Mukowa Wa Ngugi is a crime writer in his own right. He is also a professor of literature based in the United States. We have really being able to secure funding in South of Africa by Mabati Rolling Mills who are producers of iron roofing sheets for over 50 years and they have an interest in the language spoken by over three hundred million people in that region. We may not have found a Yoruba prize or an Igbo prize. But, it is an avenue to say companies that make roofing sheets in Yoruba to encourage Yoruba literature for instance. Because it is important that African language should be taken seriously for literature and there should be prizes for it. We the founders of Mabati Cornell Kiswahili prize are still learning ourselves, it is an interesting thing to set up for anyone who has that energy for it.
What next are you working on?
After the announcement of the Caine prize judges at Ake Art and Book Festival, the next thing is the funding of the Caine Prize workshop holding in Ghana in March next year because we don’t know if we are going to get enough funds for the workshop and flights from one African country to another as it is quite expensive. And of course, the Mabati Cornell Kiswahili prize. I am current receiving entries for the Caine Prize and looking through if those stories are eligible. I have to read those that are too short, too long and the self–published whether they are eligible. I am also preparing to teach two African courses at Kings College, London.
How do you know the stories sent to you are between 3,000 words to ten thousand10,000 words?
I sometimes count the number of words if I am not sure but when the number of words published in the short story is written when sent to me, it helps because I wouldn’t have to count. So, I have interesting things to do as the Caine Prize Director and also boring things to do like counting the pages and number of words from one end to the other.
The judges of this year’s Caine Prize for African Writing were announced at the recently concluded Ake Arts and Book Festival in Abeokuta. The panel will be chaired by award-winning South African author Zoë Wicomb. She will be joined by the distinguished television and radio journalist Zeinab Badawi, Indian author and Man Booker Prize shortlistee Neel Mukherjee, Assistant Prof of English at the University of Georgetown, Cóilín Parsons, and Brian Chikwava, the winner of the Caine Prize in 2003.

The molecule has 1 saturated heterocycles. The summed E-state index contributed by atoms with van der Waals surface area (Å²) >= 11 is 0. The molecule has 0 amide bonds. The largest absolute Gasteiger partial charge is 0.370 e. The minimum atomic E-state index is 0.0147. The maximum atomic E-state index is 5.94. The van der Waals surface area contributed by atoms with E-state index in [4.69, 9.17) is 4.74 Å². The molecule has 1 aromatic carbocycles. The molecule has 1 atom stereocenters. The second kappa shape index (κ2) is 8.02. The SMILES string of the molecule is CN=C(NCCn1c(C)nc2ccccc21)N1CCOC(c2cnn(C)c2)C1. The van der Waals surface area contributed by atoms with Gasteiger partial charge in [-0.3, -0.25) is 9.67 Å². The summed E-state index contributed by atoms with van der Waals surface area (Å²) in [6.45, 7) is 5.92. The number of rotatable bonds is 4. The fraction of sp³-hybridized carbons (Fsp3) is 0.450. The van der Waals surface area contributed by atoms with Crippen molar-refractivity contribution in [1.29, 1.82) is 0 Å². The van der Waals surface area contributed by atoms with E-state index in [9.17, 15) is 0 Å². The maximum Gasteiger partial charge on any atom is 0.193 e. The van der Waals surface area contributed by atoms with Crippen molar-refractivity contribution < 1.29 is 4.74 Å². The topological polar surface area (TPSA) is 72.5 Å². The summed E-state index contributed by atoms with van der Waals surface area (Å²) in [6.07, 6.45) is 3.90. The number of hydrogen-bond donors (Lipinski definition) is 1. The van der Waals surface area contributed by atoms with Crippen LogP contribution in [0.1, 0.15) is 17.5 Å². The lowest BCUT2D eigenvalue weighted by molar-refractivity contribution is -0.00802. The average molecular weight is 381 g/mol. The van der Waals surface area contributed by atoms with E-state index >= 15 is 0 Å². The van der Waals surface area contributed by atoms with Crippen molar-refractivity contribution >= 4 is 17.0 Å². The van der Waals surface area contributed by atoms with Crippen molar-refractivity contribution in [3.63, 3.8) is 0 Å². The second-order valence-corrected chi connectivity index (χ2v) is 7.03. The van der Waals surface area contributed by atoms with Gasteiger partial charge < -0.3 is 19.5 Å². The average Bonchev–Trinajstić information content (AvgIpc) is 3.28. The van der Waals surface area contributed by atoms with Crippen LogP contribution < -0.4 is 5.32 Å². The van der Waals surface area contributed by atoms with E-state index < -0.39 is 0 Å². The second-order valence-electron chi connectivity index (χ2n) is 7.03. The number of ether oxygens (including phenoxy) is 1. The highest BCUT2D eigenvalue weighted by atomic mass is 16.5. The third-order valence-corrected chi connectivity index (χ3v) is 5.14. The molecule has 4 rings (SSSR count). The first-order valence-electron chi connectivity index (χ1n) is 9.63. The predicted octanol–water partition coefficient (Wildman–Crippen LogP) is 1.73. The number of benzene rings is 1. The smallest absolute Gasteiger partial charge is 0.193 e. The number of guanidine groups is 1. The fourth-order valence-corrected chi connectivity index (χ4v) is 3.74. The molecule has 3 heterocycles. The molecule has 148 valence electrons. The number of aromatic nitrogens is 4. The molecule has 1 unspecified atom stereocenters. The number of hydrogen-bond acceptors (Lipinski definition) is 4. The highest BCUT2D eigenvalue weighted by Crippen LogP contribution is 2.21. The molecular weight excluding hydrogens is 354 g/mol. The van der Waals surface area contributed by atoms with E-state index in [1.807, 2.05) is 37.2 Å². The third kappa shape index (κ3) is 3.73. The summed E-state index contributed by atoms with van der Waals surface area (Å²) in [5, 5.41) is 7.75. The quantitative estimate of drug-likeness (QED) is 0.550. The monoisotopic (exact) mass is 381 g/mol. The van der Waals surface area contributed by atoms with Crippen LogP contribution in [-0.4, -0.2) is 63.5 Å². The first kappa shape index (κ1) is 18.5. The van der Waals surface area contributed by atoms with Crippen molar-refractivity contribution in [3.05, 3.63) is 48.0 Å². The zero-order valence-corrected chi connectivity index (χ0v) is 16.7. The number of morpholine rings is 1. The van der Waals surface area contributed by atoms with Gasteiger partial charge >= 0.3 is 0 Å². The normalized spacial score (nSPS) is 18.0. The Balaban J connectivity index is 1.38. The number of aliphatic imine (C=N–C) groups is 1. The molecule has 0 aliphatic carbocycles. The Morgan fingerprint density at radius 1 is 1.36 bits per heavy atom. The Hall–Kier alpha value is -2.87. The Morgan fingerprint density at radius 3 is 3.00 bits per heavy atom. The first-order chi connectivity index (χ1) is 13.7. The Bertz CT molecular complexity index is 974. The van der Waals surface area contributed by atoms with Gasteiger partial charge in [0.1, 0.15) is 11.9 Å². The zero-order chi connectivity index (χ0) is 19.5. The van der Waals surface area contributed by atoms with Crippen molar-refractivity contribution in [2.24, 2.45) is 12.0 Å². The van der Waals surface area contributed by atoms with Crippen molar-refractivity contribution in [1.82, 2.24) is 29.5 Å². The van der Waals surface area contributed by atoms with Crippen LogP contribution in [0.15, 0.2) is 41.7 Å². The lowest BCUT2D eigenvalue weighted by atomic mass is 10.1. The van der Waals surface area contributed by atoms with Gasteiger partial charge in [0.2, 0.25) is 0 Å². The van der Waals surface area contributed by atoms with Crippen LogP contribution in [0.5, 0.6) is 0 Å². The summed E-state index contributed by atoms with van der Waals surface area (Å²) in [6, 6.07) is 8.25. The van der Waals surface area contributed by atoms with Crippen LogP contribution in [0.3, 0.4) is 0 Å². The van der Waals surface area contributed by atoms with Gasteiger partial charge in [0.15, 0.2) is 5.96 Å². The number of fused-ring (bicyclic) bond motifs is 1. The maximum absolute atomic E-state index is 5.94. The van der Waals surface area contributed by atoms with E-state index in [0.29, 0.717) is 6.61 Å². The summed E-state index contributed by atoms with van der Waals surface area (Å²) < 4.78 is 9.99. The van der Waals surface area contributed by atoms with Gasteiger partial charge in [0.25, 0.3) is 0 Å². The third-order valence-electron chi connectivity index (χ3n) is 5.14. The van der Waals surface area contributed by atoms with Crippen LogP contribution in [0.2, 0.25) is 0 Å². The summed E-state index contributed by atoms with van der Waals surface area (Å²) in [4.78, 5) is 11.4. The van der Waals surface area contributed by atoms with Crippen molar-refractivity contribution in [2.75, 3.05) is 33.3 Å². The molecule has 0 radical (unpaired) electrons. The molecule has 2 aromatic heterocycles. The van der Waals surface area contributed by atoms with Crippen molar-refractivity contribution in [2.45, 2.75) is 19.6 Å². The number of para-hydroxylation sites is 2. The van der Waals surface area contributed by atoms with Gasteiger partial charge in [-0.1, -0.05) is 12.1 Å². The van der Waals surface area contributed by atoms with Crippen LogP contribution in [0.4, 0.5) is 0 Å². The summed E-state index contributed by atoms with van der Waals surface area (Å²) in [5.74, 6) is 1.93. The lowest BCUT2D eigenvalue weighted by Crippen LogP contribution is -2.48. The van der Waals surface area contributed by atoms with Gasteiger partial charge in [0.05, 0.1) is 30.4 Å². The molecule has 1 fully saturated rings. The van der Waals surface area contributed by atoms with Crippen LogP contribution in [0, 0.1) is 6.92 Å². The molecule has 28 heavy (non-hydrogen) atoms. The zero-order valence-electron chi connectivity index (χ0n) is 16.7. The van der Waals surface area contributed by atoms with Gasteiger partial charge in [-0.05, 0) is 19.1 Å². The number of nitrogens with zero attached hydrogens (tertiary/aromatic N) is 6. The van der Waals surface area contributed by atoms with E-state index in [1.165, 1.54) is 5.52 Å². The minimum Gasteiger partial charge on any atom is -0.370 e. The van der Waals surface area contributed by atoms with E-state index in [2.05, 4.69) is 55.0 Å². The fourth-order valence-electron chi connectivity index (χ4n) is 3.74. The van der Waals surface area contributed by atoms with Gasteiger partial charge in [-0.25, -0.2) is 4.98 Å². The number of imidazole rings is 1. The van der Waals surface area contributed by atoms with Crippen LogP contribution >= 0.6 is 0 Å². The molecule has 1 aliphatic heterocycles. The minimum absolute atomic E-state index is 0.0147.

During the announcement Attree stated, “We are proud to announce the 2015 judges early this year and hope the calibre of this outstanding panel will encourage publishers to enter stories before the deadline of 31 January 2015.”
Kenya’s Okwiri Oduor won this year’s prize of 10,000 pounds with her short story, My Father’s Head which explores the narrator’s difficulty in dealing with the loss of her father and looks at the themes of memory, loss and loneliness. The narrator works in an old people’s home and comes into contact with a priest, giving her the courage to recall her buried memories of her father.
Chair of the judges, Jackie Kay, praised the story, saying, “Okwiri Oduor is a writer we are all really excited to have discovered. ‘My Father’s Head’ is an uplifting story about mourning – Joycean in its reach. She exercises an extraordinary amount of control and yet the story is subtle, tender and moving. It is a story you want to return to the minute you finish it.”
Oduor directed the inaugural Writivism Literary Festival in Kampala, Uganda in August 2013. Her novella, The Dream Chasers was highly commended in the Commonwealth Book Prize, 2012. She is a 2014 MacDowell Colony fellow and is currently at work on her debut novel. Nigerian writers that have won the Caine Prize in the past included Helon Habila (2001), Segun Afolabi (2005), E C Osondu (2009) and Tope Folarin (2013).